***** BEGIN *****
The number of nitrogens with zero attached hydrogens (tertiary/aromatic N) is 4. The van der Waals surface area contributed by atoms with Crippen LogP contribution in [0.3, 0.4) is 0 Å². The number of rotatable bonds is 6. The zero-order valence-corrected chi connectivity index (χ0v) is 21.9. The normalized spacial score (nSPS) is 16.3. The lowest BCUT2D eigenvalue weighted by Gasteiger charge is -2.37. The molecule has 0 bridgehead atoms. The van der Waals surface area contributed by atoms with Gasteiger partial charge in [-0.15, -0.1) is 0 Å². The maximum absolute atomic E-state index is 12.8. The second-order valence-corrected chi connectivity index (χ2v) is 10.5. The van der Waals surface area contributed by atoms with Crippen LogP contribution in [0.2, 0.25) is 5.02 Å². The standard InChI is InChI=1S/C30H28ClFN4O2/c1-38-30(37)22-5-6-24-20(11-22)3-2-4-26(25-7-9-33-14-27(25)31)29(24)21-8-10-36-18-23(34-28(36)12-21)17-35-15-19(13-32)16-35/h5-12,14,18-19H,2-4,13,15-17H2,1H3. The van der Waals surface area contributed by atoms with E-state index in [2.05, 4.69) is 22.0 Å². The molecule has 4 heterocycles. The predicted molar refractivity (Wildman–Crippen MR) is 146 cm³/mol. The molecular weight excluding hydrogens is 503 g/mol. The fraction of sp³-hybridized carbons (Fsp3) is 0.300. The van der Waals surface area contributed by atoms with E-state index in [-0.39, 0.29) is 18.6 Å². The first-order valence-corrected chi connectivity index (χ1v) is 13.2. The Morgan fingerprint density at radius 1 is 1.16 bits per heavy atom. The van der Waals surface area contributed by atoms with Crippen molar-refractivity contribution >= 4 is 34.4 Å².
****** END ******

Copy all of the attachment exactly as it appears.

The number of nitrogens with zero attached hydrogens (tertiary/aromatic N) is 4. The van der Waals surface area contributed by atoms with Crippen LogP contribution in [0.3, 0.4) is 0 Å². The number of rotatable bonds is 6. The zero-order valence-corrected chi connectivity index (χ0v) is 21.9. The normalized spacial score (nSPS) is 16.3. The lowest BCUT2D eigenvalue weighted by Gasteiger charge is -2.37. The molecule has 0 bridgehead atoms. The van der Waals surface area contributed by atoms with Gasteiger partial charge in [-0.15, -0.1) is 0 Å². The maximum absolute atomic E-state index is 12.8. The second-order valence-corrected chi connectivity index (χ2v) is 10.5. The van der Waals surface area contributed by atoms with Crippen LogP contribution in [0.2, 0.25) is 5.02 Å². The standard InChI is InChI=1S/C30H28ClFN4O2/c1-38-30(37)22-5-6-24-20(11-22)3-2-4-26(25-7-9-33-14-27(25)31)29(24)21-8-10-36-18-23(34-28(36)12-21)17-35-15-19(13-32)16-35/h5-12,14,18-19H,2-4,13,15-17H2,1H3. The van der Waals surface area contributed by atoms with E-state index in [2.05, 4.69) is 22.0 Å². The molecule has 4 heterocycles. The predicted molar refractivity (Wildman–Crippen MR) is 146 cm³/mol. The molecular weight excluding hydrogens is 503 g/mol. The fraction of sp³-hybridized carbons (Fsp3) is 0.300. The van der Waals surface area contributed by atoms with E-state index in [-0.39, 0.29) is 18.6 Å². The first-order valence-corrected chi connectivity index (χ1v) is 13.2. The Morgan fingerprint density at radius 1 is 1.16 bits per heavy atom. The van der Waals surface area contributed by atoms with Crippen molar-refractivity contribution >= 4 is 34.4 Å².